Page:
As alleged in the Complaint, the Company repeatedly represented that it had “secured $300 million in revenue” (a figure that grew to $555 million by December 31, 2020) based on “existing customer contracts” (or “backlog”) and secured another $2.4 billion in contract revenue under “advanced” negotiations. The Company and Individual Defendants (collectively, “Defendants”) further claimed that Romeo expected to recognize approximately $59 million of that backlog revenue by September 30, 2021. Based in part on that figure, Defendants estimated revenue of $11 million for 2020 and $140 million for 2021, signaling that Romeo was ramping up production to begin delivering on a significant portion of its secured revenues in 2021. The Company typically has a 16-week lead time to manufacture products to meet customers’ requirements, meaning Romeo would have needed to secure component materials and began production by October 2020 to deliver scheduled orders on time in 2021.
To meet this supposed demand, Romeo needed to secure sufficient supply of high- quality battery cells. Defendants claimed that Romeo obtained its battery cells from four major suppliers—LG Chem, Samsung, Murata, and SK Innovation–signaling the Company had a stable supply of this critical product component. Further, Defendants represented that Romeo was not bound “to any level of the value chain,” that Romeo’s supply chain was “hedged” against potential supply disruptions, and that the Company did not “see any big challenges as [Romeo’s] order book continue[d] to grow.”
Unbeknownst to the public, however, Romeo had been experiencing a material shortage of high quality battery cells. Contrary to Defendants’ representations and specific assurances about Romeo’s supply: (1) Selwood eventually admitted that Romeo relied upon at most two battery cell suppliers for its core products, not four; (2) Romeo did not have sufficient battery cell inventory and/or supply to accommodate demand and ramp up production in the fourth quarter 2020 and into 2021; (3) Romeo’s supply chain for battery cells was not “hedged,” but in fact was at material risk of shortages and beholden to just two battery cell suppliers and the spot market to fulfill the Company’s 2021 inventory needs; (4) Romeo’s supply constraints were a material hindrance to Romeo’s business operations and financial performance; (5) any future “potential” risks that Defendants warned of concerning supply disruption or shortage had in fact already occurred, were continuing to occur, and were already negatively affecting Romeo’s business, operations, and prospects when the purported risk warnings were made; and (6) the Company failed to maintain sufficient internal controls. Given the supply constraints that Romeo faced, the Individual Defendants had no reasonable basis to represent that the Company could fulfill orders of existing customer contracts to generate the stated levels of backlog revenue for 2020 and 2021.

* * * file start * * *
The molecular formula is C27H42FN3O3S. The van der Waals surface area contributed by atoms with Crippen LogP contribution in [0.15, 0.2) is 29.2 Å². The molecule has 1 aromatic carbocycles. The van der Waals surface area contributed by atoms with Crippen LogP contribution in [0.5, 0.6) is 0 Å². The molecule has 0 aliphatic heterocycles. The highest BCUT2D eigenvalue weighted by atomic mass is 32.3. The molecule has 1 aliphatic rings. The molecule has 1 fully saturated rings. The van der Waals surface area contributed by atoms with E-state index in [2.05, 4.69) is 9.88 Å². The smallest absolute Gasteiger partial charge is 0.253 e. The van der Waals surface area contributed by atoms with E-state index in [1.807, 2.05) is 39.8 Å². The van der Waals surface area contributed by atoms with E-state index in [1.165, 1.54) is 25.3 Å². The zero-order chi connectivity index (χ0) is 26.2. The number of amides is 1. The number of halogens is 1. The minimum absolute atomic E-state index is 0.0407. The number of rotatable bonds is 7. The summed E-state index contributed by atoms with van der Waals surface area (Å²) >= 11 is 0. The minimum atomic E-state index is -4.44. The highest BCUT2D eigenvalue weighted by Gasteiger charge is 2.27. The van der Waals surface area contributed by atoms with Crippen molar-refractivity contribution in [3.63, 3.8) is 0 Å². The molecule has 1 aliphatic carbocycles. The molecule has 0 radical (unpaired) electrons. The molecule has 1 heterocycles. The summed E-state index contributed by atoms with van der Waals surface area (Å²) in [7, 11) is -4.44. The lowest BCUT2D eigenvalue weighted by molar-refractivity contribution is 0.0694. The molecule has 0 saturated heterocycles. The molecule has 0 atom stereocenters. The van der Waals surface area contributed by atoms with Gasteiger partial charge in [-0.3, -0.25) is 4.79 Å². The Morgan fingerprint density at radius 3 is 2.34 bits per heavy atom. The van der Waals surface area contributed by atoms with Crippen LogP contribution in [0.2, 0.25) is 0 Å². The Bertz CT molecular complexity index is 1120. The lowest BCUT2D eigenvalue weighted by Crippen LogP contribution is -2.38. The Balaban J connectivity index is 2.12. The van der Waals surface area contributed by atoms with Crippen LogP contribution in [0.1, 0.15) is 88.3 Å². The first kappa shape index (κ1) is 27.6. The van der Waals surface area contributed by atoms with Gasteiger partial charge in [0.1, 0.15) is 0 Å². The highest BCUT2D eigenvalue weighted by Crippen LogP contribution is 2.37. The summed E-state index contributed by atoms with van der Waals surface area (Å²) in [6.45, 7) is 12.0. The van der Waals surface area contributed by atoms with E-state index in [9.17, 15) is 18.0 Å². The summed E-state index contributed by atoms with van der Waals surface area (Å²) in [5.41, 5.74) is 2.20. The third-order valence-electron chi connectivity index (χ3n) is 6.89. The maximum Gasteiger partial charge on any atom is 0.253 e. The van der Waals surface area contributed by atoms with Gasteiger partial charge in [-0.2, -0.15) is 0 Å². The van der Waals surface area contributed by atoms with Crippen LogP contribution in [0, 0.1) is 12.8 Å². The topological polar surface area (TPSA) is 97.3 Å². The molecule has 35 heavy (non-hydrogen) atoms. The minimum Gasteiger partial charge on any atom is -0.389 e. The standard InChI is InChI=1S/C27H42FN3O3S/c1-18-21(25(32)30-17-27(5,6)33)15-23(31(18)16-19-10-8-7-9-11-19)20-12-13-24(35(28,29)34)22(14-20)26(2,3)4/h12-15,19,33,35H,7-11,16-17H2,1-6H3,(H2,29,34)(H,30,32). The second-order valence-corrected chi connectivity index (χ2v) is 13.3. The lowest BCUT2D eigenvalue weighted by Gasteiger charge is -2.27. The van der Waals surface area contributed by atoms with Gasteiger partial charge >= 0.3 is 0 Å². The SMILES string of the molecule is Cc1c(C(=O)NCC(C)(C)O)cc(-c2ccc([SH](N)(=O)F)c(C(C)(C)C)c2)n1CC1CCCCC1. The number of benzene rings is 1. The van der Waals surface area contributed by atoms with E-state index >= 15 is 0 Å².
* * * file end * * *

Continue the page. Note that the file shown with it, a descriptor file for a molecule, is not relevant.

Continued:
On March 30, 2021, Romeo issued a press release and filed a Form 8-K reporting its financial results for fourth quarter and full year 2020, and held a conference call with investors and analysts (the “March 30, 2021 Conference Call”). The Company reported 2020 revenue of only $8.97 million, falling far short of expectations and more than $2 million short of what Romeo had projected as late as just three weeks before the end of the year in its December 10, 2020 Proxy Statement and Prospectus soliciting votes for the Company’s business combination with RMG. Defendants explained that Romeo’s production had been hampered by “a significant shortfall” in supply of battery cells, and further reported that its estimated 2021 revenue would thus be drastically reduced from $140 million down to a range of only $18 to $40 million, or a reduction of 71-87%.
On April 16, 2021, purchasers of Company stock filed the Securities Action against the Company and Defendants Selwood, Webb, Mancini, and Kassin. On September 15, 2021, plaintiffs in the Securities Action filed an Amended Complaint (ECF No. 82) alleging claims for violations of the Securities Exchange Act of 1934 (the “Exchange Act”). On June 2, 2022, the Court granted in part and denied in part the defendants’ motion to dismiss (Dkt. No. 107, Order dated June 2, 2022) (the “Securities Action Opinion”).
In addition to the costs and expenses related to defending itself against the Securities Action and exposing Romeo to potential liability for class-wide damages, it is alleged that the Individual Defendants’ misconduct has subjected the Company to costs incurred in connection with wasting of corporate assets, and enabled the Individual Defendants, who were improperly overcompensated by the Company, to unjustly enrich themselves, among other damages.
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